Rushford and its nearly 1,800 residents are tucked away in the bluffs of southeastern Minnesota. The town is a small collection of tiny streets, charming old buildings and one blinking street light.
And it's betting on the future of nanotechnology, the use of everyday materials engineered at the molecular level to improve products — from golf clubs to hip implants.
The government predicts nanotech will create hundreds of thousands of new jobs in the next five years. Rushford hopes some of those jobs come its way.
Kevin Klungtvedt is the spokesman for Rushford Hypersonic. With just four employees, the three-year-old venture is Minnesota's first rural nanotech company.
It is developing a high-end coating that could be used for longer-lasting hip and knee implants and harden drill bits, shovels and even helicopter blades.
"When you make things smaller in the material world, the grains are smaller and they become harder," Klungtvedt said. "What's different about this process is they also become tougher. So you know, like a China plate is tougher. Imagine a china plate that you can't break, almost like rubber. And that's what you get with this coating."
The company recently won a $125,000 Small Business Innovation Research grant from the National Institute of Biomedical Imaging and Bioengineering, an institute within the National Institutes of Health. It's a modest grant in the world of nanotech but a big deal for this small startup.
Many big manufacturing companies have been using nanotech to improve products for years. But it's not happening as fast with small manufacturers, especially in rural Minnesota.
That needs to change, said Stephen Campbell, a professor at the University of Minnesota's nanotech lab in Minneapolis. He said nanotech has the potential to replace some of traditional manufacturing jobs that are disappearing in rural Minnesota.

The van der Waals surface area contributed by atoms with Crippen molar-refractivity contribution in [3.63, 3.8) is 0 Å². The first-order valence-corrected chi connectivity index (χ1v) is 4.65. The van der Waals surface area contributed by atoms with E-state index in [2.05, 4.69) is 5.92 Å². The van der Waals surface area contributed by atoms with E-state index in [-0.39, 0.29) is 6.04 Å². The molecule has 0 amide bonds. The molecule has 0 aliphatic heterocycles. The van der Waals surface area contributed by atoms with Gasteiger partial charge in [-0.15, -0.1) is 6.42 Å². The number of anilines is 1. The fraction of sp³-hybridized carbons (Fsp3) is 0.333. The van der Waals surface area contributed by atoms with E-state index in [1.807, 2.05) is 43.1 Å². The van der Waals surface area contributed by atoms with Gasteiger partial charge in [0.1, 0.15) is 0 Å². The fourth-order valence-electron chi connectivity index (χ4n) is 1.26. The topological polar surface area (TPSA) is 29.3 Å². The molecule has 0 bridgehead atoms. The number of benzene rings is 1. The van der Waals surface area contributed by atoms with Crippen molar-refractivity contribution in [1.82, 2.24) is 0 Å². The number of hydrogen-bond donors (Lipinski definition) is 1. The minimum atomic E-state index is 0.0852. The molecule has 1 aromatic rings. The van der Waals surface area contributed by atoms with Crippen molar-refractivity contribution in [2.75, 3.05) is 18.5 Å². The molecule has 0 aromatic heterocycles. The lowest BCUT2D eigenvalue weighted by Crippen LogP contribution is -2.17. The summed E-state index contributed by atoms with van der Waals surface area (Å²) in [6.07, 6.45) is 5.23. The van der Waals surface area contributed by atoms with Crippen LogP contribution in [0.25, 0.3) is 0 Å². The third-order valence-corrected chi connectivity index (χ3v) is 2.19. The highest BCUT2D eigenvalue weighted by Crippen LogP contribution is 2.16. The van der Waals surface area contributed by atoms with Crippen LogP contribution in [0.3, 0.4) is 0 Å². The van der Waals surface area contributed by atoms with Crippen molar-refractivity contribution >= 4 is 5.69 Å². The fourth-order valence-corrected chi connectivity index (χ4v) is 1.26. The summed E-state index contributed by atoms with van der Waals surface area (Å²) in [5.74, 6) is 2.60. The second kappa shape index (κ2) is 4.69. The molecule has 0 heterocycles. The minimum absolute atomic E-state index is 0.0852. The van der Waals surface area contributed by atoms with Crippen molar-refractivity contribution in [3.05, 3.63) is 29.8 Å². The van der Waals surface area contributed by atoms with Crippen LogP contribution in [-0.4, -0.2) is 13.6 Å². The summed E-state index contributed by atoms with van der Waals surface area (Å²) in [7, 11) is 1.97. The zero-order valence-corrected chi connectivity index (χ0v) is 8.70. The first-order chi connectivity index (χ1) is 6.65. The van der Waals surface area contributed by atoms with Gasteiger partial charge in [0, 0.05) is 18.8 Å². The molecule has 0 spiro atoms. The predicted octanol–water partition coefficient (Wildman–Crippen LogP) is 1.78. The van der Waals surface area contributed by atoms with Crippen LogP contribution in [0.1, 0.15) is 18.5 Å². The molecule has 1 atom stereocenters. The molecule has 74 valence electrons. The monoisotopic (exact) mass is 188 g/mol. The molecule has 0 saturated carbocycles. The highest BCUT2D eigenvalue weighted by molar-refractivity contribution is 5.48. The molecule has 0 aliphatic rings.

"What we hope it'll do is help retain the manufacturing base in small towns, particularly when you consider many of these technologies people are developing are not all that capital intensive," Campbell said. "And that allows small towns to be competitive. Once the technology is developed, they can help commercialize it."
That's beginning to happen on a small scale in Rushford. The N.I.H. grant is validation for Klungtvedt, who has been pushing nanotech here for almost a decade. He said it is an investment in the town's future.
"Rural Minnesota is world-renowned for our very, very good workforce," he said. "And people learn very quickly and they're very loyal to companies ... So it's perfect."
For now, Klungtvedt is betting nanotech will bring more jobs to his small town. The community is supportive of nanotech. There's a nano curriculum at the high school. And Klungtvedt is working to get a second nanotech company up and running. He said that company will focus on producing and marketing medical products from University of Minnesota patents.
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